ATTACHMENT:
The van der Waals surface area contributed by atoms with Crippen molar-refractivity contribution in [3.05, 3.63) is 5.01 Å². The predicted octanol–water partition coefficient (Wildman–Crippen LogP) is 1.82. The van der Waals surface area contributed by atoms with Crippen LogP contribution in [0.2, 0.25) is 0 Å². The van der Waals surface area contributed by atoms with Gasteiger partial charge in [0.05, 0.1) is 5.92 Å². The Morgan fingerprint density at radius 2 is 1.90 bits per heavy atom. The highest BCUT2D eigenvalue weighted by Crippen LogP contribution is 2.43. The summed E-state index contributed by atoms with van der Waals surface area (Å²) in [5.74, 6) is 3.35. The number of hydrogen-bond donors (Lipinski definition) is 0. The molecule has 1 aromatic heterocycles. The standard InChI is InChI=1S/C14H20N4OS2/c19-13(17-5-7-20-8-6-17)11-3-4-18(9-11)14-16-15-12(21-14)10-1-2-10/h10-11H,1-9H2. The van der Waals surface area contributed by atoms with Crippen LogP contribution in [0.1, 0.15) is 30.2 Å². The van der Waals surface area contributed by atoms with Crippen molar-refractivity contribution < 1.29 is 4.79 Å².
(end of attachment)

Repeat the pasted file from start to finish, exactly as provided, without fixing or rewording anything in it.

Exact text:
The van der Waals surface area contributed by atoms with Crippen molar-refractivity contribution in [3.05, 3.63) is 5.01 Å². The predicted octanol–water partition coefficient (Wildman–Crippen LogP) is 1.82. The van der Waals surface area contributed by atoms with Crippen LogP contribution in [0.2, 0.25) is 0 Å². The van der Waals surface area contributed by atoms with Gasteiger partial charge in [0.05, 0.1) is 5.92 Å². The Morgan fingerprint density at radius 2 is 1.90 bits per heavy atom. The highest BCUT2D eigenvalue weighted by Crippen LogP contribution is 2.43. The summed E-state index contributed by atoms with van der Waals surface area (Å²) in [5.74, 6) is 3.35. The number of hydrogen-bond donors (Lipinski definition) is 0. The molecule has 1 aromatic heterocycles. The standard InChI is InChI=1S/C14H20N4OS2/c19-13(17-5-7-20-8-6-17)11-3-4-18(9-11)14-16-15-12(21-14)10-1-2-10/h10-11H,1-9H2. The van der Waals surface area contributed by atoms with Crippen LogP contribution in [0.1, 0.15) is 30.2 Å². The van der Waals surface area contributed by atoms with Crippen molar-refractivity contribution < 1.29 is 4.79 Å².